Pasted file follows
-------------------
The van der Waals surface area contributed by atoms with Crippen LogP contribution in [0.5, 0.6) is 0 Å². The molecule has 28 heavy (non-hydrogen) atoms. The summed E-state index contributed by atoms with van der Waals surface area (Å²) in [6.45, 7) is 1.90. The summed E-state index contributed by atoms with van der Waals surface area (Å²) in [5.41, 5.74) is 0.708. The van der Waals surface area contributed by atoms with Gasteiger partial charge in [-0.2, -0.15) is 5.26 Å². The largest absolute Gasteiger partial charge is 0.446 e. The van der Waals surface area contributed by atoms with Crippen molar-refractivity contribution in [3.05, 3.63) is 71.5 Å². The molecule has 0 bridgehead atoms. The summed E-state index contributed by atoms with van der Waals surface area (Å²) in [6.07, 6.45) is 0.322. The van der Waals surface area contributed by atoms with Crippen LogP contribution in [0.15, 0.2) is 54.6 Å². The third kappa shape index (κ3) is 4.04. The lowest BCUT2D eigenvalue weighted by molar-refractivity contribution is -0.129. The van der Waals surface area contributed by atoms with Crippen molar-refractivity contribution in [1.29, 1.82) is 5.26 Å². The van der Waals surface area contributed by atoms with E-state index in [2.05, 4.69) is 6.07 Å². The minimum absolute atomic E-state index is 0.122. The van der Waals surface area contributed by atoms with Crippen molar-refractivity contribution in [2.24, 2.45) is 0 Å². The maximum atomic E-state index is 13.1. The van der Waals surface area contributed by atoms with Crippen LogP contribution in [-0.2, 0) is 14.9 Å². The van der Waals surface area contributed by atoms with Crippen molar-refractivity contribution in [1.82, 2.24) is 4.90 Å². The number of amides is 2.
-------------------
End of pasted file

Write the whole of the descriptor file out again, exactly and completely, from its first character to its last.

The van der Waals surface area contributed by atoms with Crippen LogP contribution in [0.5, 0.6) is 0 Å². The molecule has 28 heavy (non-hydrogen) atoms. The summed E-state index contributed by atoms with van der Waals surface area (Å²) in [6.45, 7) is 1.90. The summed E-state index contributed by atoms with van der Waals surface area (Å²) in [5.41, 5.74) is 0.708. The van der Waals surface area contributed by atoms with Gasteiger partial charge in [-0.2, -0.15) is 5.26 Å². The largest absolute Gasteiger partial charge is 0.446 e. The van der Waals surface area contributed by atoms with Crippen molar-refractivity contribution in [3.05, 3.63) is 71.5 Å². The molecule has 0 bridgehead atoms. The summed E-state index contributed by atoms with van der Waals surface area (Å²) in [6.07, 6.45) is 0.322. The van der Waals surface area contributed by atoms with Crippen LogP contribution in [0.15, 0.2) is 54.6 Å². The third kappa shape index (κ3) is 4.04. The lowest BCUT2D eigenvalue weighted by molar-refractivity contribution is -0.129. The van der Waals surface area contributed by atoms with Crippen molar-refractivity contribution in [1.29, 1.82) is 5.26 Å². The van der Waals surface area contributed by atoms with E-state index in [2.05, 4.69) is 6.07 Å². The minimum absolute atomic E-state index is 0.122. The van der Waals surface area contributed by atoms with Crippen molar-refractivity contribution in [2.24, 2.45) is 0 Å². The maximum atomic E-state index is 13.1. The van der Waals surface area contributed by atoms with Crippen LogP contribution in [-0.2, 0) is 14.9 Å². The van der Waals surface area contributed by atoms with Crippen molar-refractivity contribution in [1.82, 2.24) is 4.90 Å². The number of amides is 2.